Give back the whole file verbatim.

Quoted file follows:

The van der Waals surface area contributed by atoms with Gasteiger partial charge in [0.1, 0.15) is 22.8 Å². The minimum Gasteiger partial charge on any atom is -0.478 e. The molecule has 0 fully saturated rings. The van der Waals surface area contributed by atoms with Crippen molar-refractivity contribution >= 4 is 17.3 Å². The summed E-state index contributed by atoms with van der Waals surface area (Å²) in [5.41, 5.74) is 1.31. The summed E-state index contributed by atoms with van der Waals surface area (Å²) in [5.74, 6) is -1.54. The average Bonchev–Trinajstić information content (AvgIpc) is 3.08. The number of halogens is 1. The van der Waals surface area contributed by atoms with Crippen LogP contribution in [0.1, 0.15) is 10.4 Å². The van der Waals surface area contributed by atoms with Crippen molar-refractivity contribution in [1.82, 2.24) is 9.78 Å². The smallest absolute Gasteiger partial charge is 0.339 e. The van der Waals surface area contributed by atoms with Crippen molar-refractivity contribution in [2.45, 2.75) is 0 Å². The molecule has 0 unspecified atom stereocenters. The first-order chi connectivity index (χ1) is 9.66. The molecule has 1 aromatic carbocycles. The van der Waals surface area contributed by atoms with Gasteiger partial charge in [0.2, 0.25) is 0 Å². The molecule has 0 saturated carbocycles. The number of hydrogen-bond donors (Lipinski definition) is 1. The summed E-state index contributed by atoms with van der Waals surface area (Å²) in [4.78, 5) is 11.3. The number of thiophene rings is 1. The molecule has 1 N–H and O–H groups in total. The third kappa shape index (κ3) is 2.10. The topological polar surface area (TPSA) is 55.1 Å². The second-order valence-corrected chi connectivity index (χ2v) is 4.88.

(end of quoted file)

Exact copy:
The van der Waals surface area contributed by atoms with Gasteiger partial charge in [0.1, 0.15) is 22.8 Å². The minimum Gasteiger partial charge on any atom is -0.478 e. The molecule has 0 fully saturated rings. The van der Waals surface area contributed by atoms with Crippen molar-refractivity contribution >= 4 is 17.3 Å². The summed E-state index contributed by atoms with van der Waals surface area (Å²) in [5.41, 5.74) is 1.31. The summed E-state index contributed by atoms with van der Waals surface area (Å²) in [5.74, 6) is -1.54. The average Bonchev–Trinajstić information content (AvgIpc) is 3.08. The number of halogens is 1. The van der Waals surface area contributed by atoms with Crippen LogP contribution in [0.1, 0.15) is 10.4 Å². The van der Waals surface area contributed by atoms with Crippen molar-refractivity contribution in [1.82, 2.24) is 9.78 Å². The smallest absolute Gasteiger partial charge is 0.339 e. The van der Waals surface area contributed by atoms with Crippen molar-refractivity contribution in [2.45, 2.75) is 0 Å². The molecule has 0 unspecified atom stereocenters. The first-order chi connectivity index (χ1) is 9.66. The molecule has 1 aromatic carbocycles. The van der Waals surface area contributed by atoms with Gasteiger partial charge in [0.2, 0.25) is 0 Å². The molecule has 0 saturated carbocycles. The number of hydrogen-bond donors (Lipinski definition) is 1. The summed E-state index contributed by atoms with van der Waals surface area (Å²) in [4.78, 5) is 11.3. The number of thiophene rings is 1. The molecule has 1 N–H and O–H groups in total. The third kappa shape index (κ3) is 2.10. The topological polar surface area (TPSA) is 55.1 Å². The second-order valence-corrected chi connectivity index (χ2v) is 4.88.